People often confuse, and come up to me and ask what’s the difference between having Parkinson’s Disease or Lewy Body Dementia. So Lewy Body Dementia effectively is a cross between Parkinson’s and Alzheimer’s Disease, both pathologically and clinically. Clinically what we see with Lewy Body Dementia is patients who present looking a bit like Parkinson’s, where their walking isn’t so good or they might have a tremor, but on top of that the predominant feature is memory loss, so they will struggle just like an Alzheimer’s patient laying down new facts.
Unlike Alzheimer’s, they often have early problems with what we call visual spatial perception and this may manifest as things like bad driving, so patients veering off in their lane, struggling to park their car or perhaps being too close to another car – not being able to judge things properly.
It is challenging to tell people what’s the difference between Parkinson’s and Lewy Body Dementia because the pathology is very similar. Under the microscope both of these diseases have got tangled alpha-synuclein, inside dying brain cells, known as Lewy Bodies. In addition, both diseases can have a bit of Alzheimer’s pathology. Indeed, in Parkinson’s Disease patients who go on to get dementia, you’ll often see some of the pathological features of Alzheimer’s Disease in those brains, but in Lewy Body Dementia we see more of it. So, in addition to these sign nucleons changes that you see in Parkinson’s we see very florid amyloid and tau protein deposits in the brain as well, which is what we see in Alzheimer’s Disease.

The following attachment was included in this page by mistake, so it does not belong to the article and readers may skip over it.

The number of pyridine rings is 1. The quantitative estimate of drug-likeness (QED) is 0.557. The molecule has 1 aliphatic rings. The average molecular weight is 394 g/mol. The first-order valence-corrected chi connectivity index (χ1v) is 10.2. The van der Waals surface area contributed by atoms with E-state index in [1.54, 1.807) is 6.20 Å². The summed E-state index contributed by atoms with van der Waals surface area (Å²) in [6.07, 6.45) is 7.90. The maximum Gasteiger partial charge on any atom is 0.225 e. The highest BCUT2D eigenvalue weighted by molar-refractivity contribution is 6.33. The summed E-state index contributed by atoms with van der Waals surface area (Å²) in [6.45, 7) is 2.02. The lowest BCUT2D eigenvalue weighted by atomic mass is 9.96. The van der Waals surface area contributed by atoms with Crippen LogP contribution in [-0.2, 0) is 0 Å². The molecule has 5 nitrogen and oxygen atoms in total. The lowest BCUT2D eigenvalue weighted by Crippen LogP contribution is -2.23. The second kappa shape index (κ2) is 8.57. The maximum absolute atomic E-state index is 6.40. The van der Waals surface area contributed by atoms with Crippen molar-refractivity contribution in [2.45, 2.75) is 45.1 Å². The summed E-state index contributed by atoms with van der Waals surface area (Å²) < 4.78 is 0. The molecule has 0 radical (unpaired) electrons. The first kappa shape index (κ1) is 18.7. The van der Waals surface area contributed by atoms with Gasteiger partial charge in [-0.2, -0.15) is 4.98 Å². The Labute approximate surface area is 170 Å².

People are confused between Parkinson’s and Lewy Body Dementia – and it’s not just patients. It’s actually my community too, so the Parkinson’s world have defined Parkinson’s to include Lewy Body Dementia. Whereas, the Lewy Body Dementia societies say “no, no, no” – they’re different.
We can distinguish those cases who present with early memory problems. They dement within the first 12 months. They might look like having Parkinsonism and slowness, but they are a very different diagnosis. So Lewy Body Dementia generally, is more aggressive. Patients will have a shorter life span as opposed to Parkinson’s, where the lifespan is generally near normal. And when Parkinson’s patients often will live a relatively normal life but have higher rates of memory problems. However, with Lewy Body Dementia we really know that that’s going to be a much more florid challenge. Patients requiring more assistance may be losing their independence within the first two to five years, as opposed to Parkinson’s who really seem to have a normal duration and might just need a little bit of help the last twelve months or two years of their lives.